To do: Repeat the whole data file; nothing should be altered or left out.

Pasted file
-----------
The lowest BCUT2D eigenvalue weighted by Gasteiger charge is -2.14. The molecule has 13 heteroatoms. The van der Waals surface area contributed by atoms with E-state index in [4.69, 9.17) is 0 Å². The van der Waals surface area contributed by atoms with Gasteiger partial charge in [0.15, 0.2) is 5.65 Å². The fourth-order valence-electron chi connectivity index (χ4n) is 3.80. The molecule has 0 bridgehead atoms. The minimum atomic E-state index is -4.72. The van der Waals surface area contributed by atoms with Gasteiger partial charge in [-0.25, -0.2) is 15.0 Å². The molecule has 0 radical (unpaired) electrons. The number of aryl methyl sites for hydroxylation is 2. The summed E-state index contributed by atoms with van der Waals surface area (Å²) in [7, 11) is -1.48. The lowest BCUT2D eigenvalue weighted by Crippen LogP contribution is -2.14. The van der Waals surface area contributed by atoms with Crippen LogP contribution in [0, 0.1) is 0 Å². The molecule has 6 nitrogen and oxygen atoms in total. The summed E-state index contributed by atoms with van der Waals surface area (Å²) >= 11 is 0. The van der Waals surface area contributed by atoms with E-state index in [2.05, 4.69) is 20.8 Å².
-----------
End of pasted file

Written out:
The lowest BCUT2D eigenvalue weighted by Gasteiger charge is -2.14. The molecule has 13 heteroatoms. The van der Waals surface area contributed by atoms with E-state index in [4.69, 9.17) is 0 Å². The van der Waals surface area contributed by atoms with Gasteiger partial charge in [0.15, 0.2) is 5.65 Å². The fourth-order valence-electron chi connectivity index (χ4n) is 3.80. The molecule has 0 bridgehead atoms. The minimum atomic E-state index is -4.72. The van der Waals surface area contributed by atoms with Gasteiger partial charge in [-0.25, -0.2) is 15.0 Å². The molecule has 0 radical (unpaired) electrons. The number of aryl methyl sites for hydroxylation is 2. The summed E-state index contributed by atoms with van der Waals surface area (Å²) in [7, 11) is -1.48. The lowest BCUT2D eigenvalue weighted by Crippen LogP contribution is -2.14. The van der Waals surface area contributed by atoms with Crippen LogP contribution in [0, 0.1) is 0 Å². The molecule has 6 nitrogen and oxygen atoms in total. The summed E-state index contributed by atoms with van der Waals surface area (Å²) >= 11 is 0. The van der Waals surface area contributed by atoms with E-state index in [2.05, 4.69) is 20.8 Å².